President Jimmy Carter appointed Scott to the Coast Guard’s National Boating Safety Advisory Council and he served several years with distinction. In 1994 he helped pass the nation’s first comprehensive Boating Safety Reform Act in his native Alabama. The new law makes boat operator certification mandatory and requires successful completion of written or oral tests before being permitted to operate a boat in Alabama.

Scott, like most successful men, often appears impatient, geared to action and results. That trait makes even more impressive the long battle to create a perpetual source of new state funding for fisheries improvement nationwide. This project required starting from scratch with a U.S. Congress that cared very little for the idea.

With lots of patience, and a great deal of help from Vice President George Bush and cohorts from the Sportfishing Institute he obtained passage of the Sport Fish Restoration Act, commonly known as the Wallop-Breaux Fund.

Since this bill became law in July 1984, a small excise tax on fishing tackle and related items has provided a fund which pours back literally hundreds of millions of dollars divided among all fifty states for fishery restoration and enhancement. If there is a twin legacy to “Catch and Release” -- one that will truly epitomize Ray Scott’s contributions to sport fishing in the decades ahead -- it will undoubtedly be his dogged determination to pass the Sport Fish Restoration Act. No one who participated in this effort denies the crucial role of Ray Scott over a seven-year period, a remarkable display of patience by an impatient man.

Scott’s most recent crusade concerns the use of aquatic herbicides in public waters. He believes that Control, Protection, and Management (CPM) is the safe and sensible approach to the harvest of native and exotic water plants. Scott is encouraging the mechanical harvest in a surgical manner, rather than chemical poison eradication of vital food chain supported and enhanced by such vegetation. He shares with a growing number of others a concern for the mixing of chemical poisons in waters that are often public drinking water sources, and was instrumental in the founding of S.M.A.R.T. (Sensible Management of Aquatic Resources Team). This Texas organization is a coalition of varied environmental groups who are working together toward the abolition of chemical herbicide poisons that are being applied to public waters.

In 1998 Scott ceased his involvement with B.A.S.S. and has established a consulting company called Ray Scott Outdoors™. He is in the process of selecting companies he feels best represent the hallmark of various categories of the marine and fishing products. To date, he has consulting and national spokesman contracts with Triton Boats, Mercury Outboards, MotorGuide trolling motors, Sporting Lives, the manufacturer of SOSPENDERS, the Coast Guard-approved inflatable lifevest, U. S. Reel of St. Louis, MO, the maker of Ray Scott's SuperCaster 225 spinning reel and Sweeney Enterprises, Inc., the oldest manufacturer of wildlife feeders and automated nutritional feeding systems for fish and game.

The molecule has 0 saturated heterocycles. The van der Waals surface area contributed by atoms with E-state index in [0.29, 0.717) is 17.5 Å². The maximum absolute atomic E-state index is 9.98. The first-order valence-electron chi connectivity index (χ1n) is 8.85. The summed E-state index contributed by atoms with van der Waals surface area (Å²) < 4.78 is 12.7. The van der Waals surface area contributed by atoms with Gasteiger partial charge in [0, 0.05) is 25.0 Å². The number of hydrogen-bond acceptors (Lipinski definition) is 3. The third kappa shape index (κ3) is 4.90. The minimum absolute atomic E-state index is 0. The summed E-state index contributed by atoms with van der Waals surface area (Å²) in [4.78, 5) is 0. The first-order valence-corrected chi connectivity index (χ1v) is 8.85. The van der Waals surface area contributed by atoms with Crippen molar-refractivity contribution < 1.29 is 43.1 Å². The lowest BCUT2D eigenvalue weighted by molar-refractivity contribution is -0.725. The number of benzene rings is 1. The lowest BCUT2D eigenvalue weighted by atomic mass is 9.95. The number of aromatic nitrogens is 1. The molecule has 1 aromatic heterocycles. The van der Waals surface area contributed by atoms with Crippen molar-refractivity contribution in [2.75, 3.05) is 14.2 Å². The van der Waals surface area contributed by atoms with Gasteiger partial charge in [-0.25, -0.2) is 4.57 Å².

Scott is also founder of the Whitetail Institute of North America, Inc. For fifteen years he has funded specific research and study of the whitetail deer and its interaction with man. Most of this research has centered on forage choices and nutritional variations of the whitetail’s available food sources.

The Whitetail Institute annually distributes more than five million pounds of its proprietary Imperial Whitetail Clover seed and other forage seed formulations. It also publishes Whitetail Institute News, an instructional periodical dealing with deer hunting and deer management.

Among Scott’s on-going efforts is the production and marketing of "Great Small Waters", a three-volume video series on how to design and build, or renovate, small ponds and lakes to make them more productive.

Scott was Alabama chairman of the 1979 Bush presidential campaign, and later became national chairman of Outdoorsmen and Conservationists for the Reagan-Bush campaign. He became a close personal friend of George Bush and family during this period, and he continues to fish with the former president both at Ray's Alabama ranch and at Bush’s summer home in Kennebunkport. President Bush and his son Texas Governor George W. Bush are avid outdoorsmen and life members of B.A.S.S.

Scott is a graduate of Auburn University and the author of Prospecting and Selling: From a Fishing Hole to a Pot of Gold, the story of how-to market and prospect in today's business world. He is also a lecturer to groups on sales and marketing topics, sharing the marketing techniques and people skills with which he credits his success.

Ray Scott was a very successful insurance marketer with a young and growing family when the B.A.S.S. bug bite hit. He knew he was risking the financial security he had worked so hard to build, but believed he could make his idea profitable with dedication and hard work. Obviously, he was right. Now at the peak of his powers, he is ready for new challenges in the years ahead.